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Prison Cell

How would it feel to lose everything because you trusted the wrong person? Stephanie George, a mother of three children, knows exactly how this feels.

George was sentenced to life in prison in 1997 when the police found her ex-boyfriend’s stash of cocaine and money in her attic. Under Florida law, the judge had no choice but to dole out the harsh sentence because of two previous minor offenses on George’s record.

A recent NPR article reported on George’s story as part of a series on the human casualties of mandatory minimum sentencing. The article highlights the pressing need for sentencing reform in the criminal justice system in order to end mass incarceration and successfully restore nonviolent, low-level offenders, like George, to society.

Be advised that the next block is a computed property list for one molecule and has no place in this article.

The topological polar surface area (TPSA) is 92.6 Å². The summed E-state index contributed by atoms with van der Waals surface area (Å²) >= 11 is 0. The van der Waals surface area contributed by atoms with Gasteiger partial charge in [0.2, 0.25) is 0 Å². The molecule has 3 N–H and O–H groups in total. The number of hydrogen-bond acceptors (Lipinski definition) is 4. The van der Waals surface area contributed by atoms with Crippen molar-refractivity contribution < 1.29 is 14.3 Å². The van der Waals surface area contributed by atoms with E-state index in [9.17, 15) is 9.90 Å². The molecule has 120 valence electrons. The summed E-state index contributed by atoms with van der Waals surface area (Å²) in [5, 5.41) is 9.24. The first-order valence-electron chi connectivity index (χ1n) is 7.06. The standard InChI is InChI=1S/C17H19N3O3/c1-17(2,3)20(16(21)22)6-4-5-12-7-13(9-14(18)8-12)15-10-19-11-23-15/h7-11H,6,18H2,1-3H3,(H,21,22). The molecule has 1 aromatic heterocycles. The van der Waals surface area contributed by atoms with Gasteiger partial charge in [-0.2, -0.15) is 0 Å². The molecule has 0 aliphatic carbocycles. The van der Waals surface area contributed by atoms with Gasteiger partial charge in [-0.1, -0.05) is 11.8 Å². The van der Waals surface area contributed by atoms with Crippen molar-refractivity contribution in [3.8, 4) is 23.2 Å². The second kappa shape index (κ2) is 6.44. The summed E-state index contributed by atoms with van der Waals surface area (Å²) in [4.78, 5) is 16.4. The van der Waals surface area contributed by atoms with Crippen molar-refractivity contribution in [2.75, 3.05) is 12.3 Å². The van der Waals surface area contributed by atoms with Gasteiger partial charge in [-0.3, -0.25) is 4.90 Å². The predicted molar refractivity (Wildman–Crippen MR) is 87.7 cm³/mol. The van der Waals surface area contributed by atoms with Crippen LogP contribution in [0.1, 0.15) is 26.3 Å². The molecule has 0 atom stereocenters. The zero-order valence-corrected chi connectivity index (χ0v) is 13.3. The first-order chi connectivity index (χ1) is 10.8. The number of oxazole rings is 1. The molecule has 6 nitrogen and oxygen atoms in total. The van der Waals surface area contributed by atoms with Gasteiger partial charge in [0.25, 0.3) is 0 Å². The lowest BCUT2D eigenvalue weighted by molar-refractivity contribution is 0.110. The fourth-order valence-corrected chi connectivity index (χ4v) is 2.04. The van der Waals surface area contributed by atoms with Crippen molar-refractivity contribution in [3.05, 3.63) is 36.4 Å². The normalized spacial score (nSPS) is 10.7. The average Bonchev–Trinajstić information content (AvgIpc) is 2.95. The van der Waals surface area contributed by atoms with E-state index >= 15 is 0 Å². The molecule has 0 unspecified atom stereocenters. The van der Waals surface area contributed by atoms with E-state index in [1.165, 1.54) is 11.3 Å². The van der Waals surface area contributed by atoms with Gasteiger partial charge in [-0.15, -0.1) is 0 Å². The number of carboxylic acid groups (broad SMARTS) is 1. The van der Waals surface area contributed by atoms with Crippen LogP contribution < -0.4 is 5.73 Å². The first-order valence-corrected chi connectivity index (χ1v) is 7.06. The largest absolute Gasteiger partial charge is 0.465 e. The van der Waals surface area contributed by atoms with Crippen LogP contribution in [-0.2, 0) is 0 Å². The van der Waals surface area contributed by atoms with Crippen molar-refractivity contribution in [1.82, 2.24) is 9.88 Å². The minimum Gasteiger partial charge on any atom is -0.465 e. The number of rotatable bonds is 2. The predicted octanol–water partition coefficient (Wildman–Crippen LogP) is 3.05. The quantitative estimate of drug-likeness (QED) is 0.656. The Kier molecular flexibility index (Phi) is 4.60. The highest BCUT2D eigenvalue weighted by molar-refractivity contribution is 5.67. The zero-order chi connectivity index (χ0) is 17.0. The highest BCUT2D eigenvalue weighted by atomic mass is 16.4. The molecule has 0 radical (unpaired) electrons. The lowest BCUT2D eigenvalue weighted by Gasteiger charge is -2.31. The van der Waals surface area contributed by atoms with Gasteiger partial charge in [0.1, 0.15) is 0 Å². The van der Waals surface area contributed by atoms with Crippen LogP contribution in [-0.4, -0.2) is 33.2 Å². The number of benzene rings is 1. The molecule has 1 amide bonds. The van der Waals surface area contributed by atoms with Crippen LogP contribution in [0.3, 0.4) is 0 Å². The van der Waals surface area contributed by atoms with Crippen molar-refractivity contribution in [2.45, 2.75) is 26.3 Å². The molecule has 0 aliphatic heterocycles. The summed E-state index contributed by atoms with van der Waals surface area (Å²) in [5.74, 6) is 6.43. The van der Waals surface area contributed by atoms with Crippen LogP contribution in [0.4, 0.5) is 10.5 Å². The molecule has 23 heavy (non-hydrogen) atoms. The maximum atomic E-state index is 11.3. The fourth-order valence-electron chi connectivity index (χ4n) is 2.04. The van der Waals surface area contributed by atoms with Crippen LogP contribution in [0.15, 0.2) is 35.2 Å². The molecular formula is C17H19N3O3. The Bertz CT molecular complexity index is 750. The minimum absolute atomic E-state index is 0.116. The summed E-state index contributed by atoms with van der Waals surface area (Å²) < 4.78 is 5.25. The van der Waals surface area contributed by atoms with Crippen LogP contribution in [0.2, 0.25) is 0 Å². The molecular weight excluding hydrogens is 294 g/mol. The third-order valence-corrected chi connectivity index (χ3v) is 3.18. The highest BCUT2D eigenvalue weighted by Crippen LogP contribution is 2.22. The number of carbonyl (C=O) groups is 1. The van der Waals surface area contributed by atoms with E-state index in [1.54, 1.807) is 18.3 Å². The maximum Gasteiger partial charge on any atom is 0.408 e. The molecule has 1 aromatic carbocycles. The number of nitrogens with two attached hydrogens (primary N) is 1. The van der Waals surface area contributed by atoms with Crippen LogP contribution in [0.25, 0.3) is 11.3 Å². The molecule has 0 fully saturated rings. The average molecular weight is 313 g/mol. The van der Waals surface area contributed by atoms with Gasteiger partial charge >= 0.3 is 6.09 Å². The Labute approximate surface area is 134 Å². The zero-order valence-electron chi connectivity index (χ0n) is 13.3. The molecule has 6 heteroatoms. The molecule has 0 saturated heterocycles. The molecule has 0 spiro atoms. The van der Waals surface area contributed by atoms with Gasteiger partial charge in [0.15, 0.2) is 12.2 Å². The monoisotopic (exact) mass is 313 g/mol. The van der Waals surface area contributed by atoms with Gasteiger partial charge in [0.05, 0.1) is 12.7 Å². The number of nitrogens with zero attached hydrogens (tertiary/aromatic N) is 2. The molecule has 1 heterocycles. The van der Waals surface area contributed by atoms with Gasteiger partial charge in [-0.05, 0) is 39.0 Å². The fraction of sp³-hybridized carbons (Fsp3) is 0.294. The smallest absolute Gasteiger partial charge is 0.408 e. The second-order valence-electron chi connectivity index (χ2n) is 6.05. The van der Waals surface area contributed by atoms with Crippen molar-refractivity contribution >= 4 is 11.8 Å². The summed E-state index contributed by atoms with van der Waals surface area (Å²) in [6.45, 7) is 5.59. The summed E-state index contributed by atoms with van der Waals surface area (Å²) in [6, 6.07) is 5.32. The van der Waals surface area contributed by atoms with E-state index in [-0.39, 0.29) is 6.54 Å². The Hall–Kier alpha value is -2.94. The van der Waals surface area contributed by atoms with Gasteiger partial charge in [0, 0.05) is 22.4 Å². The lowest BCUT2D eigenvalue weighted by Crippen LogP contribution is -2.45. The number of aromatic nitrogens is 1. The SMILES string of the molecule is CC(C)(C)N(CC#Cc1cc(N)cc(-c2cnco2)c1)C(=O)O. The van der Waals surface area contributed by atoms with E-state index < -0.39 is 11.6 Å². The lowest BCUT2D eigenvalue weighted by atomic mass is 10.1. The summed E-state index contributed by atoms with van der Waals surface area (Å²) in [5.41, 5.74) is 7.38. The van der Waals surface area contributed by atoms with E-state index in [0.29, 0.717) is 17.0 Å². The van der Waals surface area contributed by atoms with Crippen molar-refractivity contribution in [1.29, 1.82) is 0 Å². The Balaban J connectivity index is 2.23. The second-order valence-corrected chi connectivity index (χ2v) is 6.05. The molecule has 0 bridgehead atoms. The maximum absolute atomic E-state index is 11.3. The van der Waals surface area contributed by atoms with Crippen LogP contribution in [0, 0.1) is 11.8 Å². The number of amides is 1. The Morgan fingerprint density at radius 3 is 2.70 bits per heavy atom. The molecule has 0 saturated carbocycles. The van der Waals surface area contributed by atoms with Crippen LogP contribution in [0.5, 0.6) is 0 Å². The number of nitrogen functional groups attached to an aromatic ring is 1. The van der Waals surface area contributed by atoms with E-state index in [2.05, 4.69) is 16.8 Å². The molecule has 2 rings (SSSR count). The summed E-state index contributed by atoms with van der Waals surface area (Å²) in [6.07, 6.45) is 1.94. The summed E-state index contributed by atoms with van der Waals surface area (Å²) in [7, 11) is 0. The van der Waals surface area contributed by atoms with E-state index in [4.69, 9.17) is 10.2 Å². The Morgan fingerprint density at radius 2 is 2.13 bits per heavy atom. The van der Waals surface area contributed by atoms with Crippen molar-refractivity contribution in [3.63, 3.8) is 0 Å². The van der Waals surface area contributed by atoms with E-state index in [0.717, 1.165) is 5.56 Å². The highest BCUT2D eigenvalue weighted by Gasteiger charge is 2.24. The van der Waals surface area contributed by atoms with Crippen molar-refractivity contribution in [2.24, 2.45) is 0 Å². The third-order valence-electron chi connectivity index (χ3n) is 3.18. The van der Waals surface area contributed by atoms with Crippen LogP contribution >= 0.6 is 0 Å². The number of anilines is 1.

As is true for George, not one of Crossroad’s students is beyond the scope of God’s grace. The more we learn about retributive justice’s toll on human lives—as this story details—the clearer we see how restorative justice and alternative sentencing best reflect this truth.

To read NPR’s article on George’s story, including her judge’s perspective on mandatory minimum sentencing, click here.

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